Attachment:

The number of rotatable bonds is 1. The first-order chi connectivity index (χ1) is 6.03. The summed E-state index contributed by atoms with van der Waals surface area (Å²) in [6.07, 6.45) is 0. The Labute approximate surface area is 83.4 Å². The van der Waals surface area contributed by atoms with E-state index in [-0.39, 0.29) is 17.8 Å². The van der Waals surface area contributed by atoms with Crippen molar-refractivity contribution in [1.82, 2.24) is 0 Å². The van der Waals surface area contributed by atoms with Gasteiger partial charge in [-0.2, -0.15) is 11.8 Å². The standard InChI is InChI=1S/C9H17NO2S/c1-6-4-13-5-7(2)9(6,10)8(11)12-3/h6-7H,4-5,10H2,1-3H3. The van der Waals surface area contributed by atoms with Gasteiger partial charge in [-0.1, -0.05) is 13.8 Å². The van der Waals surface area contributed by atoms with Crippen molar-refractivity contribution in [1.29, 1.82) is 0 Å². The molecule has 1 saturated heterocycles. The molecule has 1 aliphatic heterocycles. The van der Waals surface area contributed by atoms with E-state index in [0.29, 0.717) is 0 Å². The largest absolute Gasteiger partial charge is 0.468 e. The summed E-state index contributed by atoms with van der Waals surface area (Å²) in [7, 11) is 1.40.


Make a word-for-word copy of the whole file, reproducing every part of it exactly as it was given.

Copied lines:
The number of rotatable bonds is 1. The first-order chi connectivity index (χ1) is 6.03. The summed E-state index contributed by atoms with van der Waals surface area (Å²) in [6.07, 6.45) is 0. The Labute approximate surface area is 83.4 Å². The van der Waals surface area contributed by atoms with E-state index in [-0.39, 0.29) is 17.8 Å². The van der Waals surface area contributed by atoms with Crippen molar-refractivity contribution in [1.82, 2.24) is 0 Å². The van der Waals surface area contributed by atoms with Gasteiger partial charge in [-0.2, -0.15) is 11.8 Å². The standard InChI is InChI=1S/C9H17NO2S/c1-6-4-13-5-7(2)9(6,10)8(11)12-3/h6-7H,4-5,10H2,1-3H3. The van der Waals surface area contributed by atoms with Gasteiger partial charge in [-0.1, -0.05) is 13.8 Å². The van der Waals surface area contributed by atoms with Crippen molar-refractivity contribution in [1.29, 1.82) is 0 Å². The molecule has 1 saturated heterocycles. The molecule has 1 aliphatic heterocycles. The van der Waals surface area contributed by atoms with E-state index in [0.29, 0.717) is 0 Å². The largest absolute Gasteiger partial charge is 0.468 e. The summed E-state index contributed by atoms with van der Waals surface area (Å²) in [7, 11) is 1.40.